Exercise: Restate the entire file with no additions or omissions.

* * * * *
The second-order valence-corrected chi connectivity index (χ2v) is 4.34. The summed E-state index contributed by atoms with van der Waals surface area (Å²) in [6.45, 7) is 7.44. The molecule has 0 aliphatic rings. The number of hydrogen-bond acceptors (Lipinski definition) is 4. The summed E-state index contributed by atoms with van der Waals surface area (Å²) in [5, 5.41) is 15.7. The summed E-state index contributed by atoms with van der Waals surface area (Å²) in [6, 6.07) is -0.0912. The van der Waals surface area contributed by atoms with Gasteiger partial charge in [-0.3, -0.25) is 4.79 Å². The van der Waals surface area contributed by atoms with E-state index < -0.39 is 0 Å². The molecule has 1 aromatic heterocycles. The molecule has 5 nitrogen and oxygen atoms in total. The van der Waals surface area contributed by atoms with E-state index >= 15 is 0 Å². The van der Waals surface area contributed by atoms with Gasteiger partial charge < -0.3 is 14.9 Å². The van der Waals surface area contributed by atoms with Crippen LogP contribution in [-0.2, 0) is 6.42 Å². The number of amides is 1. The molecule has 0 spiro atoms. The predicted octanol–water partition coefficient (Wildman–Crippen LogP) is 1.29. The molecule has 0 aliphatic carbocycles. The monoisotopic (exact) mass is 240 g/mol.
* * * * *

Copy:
The second-order valence-corrected chi connectivity index (χ2v) is 4.34. The summed E-state index contributed by atoms with van der Waals surface area (Å²) in [6.45, 7) is 7.44. The molecule has 0 aliphatic rings. The number of hydrogen-bond acceptors (Lipinski definition) is 4. The summed E-state index contributed by atoms with van der Waals surface area (Å²) in [5, 5.41) is 15.7. The summed E-state index contributed by atoms with van der Waals surface area (Å²) in [6, 6.07) is -0.0912. The van der Waals surface area contributed by atoms with Gasteiger partial charge in [-0.3, -0.25) is 4.79 Å². The van der Waals surface area contributed by atoms with E-state index < -0.39 is 0 Å². The molecule has 1 aromatic heterocycles. The molecule has 5 nitrogen and oxygen atoms in total. The van der Waals surface area contributed by atoms with E-state index >= 15 is 0 Å². The van der Waals surface area contributed by atoms with Gasteiger partial charge < -0.3 is 14.9 Å². The van der Waals surface area contributed by atoms with Crippen LogP contribution in [-0.2, 0) is 6.42 Å². The number of amides is 1. The molecule has 0 spiro atoms. The predicted octanol–water partition coefficient (Wildman–Crippen LogP) is 1.29. The molecule has 0 aliphatic carbocycles. The monoisotopic (exact) mass is 240 g/mol.